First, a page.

Why you should annoy people with your politics

I’ve noticed a few slightly derisive comments on social media about people turning of friends’ feed until after elections, or requests for people to abstain from politics in their networking.

Politics — like religion — cannot be believed indifferently. Decisions about death penalty, abortion, and personal/national money are too closely interwoven into our identity for apathy. (Money is interwoven but Jesus insists we are not to worship it.)

Generally, I just surround myself with people who believe the same as me regarding food, money, politics and faith — but it is okay for us to step out of our churchyards. (Even if it isn’t called a churchyard, both conservatives/liberals, religious/non-religious do the same thing: stay near people with identical mindsets to validate personal beliefs.)

The reason you should offend and be offended (with Christ-like grace) is because there is no value in a belief untested. If your ideas cannot come through argument, insults and rebuffs — how can you believe them?

Cults do an exceptional job of keeping people from questions and challenge. Some cults even have followers convinced an internal doubt will prevent not only the doubter — but their entire family from knowing glory. Talk about fear. But if He really is God — couldn’t He can handle the most thorough scrutiny?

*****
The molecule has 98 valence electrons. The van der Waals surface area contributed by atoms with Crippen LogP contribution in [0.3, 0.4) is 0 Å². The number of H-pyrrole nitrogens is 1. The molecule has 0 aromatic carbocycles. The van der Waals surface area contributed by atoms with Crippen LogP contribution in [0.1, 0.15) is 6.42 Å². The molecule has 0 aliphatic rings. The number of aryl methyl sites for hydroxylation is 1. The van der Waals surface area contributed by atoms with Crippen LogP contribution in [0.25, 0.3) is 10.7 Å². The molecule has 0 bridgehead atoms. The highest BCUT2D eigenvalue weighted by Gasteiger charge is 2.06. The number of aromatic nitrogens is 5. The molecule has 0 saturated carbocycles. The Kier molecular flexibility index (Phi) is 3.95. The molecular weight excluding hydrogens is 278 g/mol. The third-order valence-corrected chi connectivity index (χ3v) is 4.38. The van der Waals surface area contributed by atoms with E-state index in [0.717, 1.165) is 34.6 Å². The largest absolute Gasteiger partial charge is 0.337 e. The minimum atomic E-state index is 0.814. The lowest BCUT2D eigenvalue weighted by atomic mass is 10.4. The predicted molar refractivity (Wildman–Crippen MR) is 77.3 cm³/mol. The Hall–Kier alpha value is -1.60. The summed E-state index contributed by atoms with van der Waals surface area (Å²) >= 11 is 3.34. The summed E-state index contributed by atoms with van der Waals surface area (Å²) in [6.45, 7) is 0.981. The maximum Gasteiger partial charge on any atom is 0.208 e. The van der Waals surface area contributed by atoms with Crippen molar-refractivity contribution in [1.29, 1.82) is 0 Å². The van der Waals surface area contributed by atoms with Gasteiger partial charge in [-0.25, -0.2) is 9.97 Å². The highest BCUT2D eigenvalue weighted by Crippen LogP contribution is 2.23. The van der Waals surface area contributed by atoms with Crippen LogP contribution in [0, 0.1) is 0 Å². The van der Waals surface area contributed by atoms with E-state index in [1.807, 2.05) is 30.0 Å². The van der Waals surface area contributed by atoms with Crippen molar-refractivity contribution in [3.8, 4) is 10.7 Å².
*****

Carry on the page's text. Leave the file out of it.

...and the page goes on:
And if we believe our politics are sound, they should be held to the light of argument and occasionally ridiculed. Beliefs that can come through that will even withstand someone’s annoying cartoon.

4 thoughts on “Why you should annoy people with your politics

  1. Katie says:

    I agree with your thoughts that politics like religion cannot be believed indifferently but also think they can both be believed without hate. That is why I have had to turn off some feeds. Not the theology or politics but rather the execution of those beliefs.

  2. I agree with your blog, Hilarey. Stepping out involves treatiing people, including ones with whom we strongly disagree, as we want to be treated: listening to them like we want to be listened to (without waiting to pounce with our opinions), not becoming angry with them for stating what they believe, trying to carry on a true sharing. Jesus managed this in manyof his conversations.

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